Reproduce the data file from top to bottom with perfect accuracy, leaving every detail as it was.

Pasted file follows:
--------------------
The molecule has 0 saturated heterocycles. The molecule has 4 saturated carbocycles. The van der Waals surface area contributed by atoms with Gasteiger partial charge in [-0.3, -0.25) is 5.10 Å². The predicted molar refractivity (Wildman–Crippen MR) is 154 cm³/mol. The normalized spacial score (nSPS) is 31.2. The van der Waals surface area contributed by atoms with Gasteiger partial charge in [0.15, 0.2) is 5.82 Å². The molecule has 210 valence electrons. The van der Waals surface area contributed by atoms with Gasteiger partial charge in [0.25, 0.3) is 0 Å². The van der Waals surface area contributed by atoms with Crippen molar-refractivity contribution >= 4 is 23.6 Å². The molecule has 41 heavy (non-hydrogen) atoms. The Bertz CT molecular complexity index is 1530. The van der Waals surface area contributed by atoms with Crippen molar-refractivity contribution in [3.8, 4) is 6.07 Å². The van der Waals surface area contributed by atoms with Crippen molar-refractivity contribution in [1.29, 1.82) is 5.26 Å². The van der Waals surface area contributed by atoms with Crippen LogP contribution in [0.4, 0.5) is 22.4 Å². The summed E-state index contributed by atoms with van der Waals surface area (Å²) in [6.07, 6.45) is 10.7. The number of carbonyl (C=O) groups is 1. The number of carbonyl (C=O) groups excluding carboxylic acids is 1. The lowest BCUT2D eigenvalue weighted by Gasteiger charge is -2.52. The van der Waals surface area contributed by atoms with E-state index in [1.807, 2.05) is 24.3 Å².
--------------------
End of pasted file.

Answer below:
The molecule has 0 saturated heterocycles. The molecule has 4 saturated carbocycles. The van der Waals surface area contributed by atoms with Gasteiger partial charge in [-0.3, -0.25) is 5.10 Å². The predicted molar refractivity (Wildman–Crippen MR) is 154 cm³/mol. The normalized spacial score (nSPS) is 31.2. The van der Waals surface area contributed by atoms with Gasteiger partial charge in [0.15, 0.2) is 5.82 Å². The molecule has 210 valence electrons. The van der Waals surface area contributed by atoms with Gasteiger partial charge in [0.25, 0.3) is 0 Å². The van der Waals surface area contributed by atoms with Crippen molar-refractivity contribution >= 4 is 23.6 Å². The molecule has 41 heavy (non-hydrogen) atoms. The Bertz CT molecular complexity index is 1530. The van der Waals surface area contributed by atoms with Crippen molar-refractivity contribution in [3.8, 4) is 6.07 Å². The van der Waals surface area contributed by atoms with Crippen molar-refractivity contribution in [1.29, 1.82) is 5.26 Å². The van der Waals surface area contributed by atoms with Crippen LogP contribution in [0.4, 0.5) is 22.4 Å². The summed E-state index contributed by atoms with van der Waals surface area (Å²) in [6.07, 6.45) is 10.7. The number of carbonyl (C=O) groups is 1. The number of carbonyl (C=O) groups excluding carboxylic acids is 1. The lowest BCUT2D eigenvalue weighted by Gasteiger charge is -2.52. The van der Waals surface area contributed by atoms with E-state index in [1.807, 2.05) is 24.3 Å².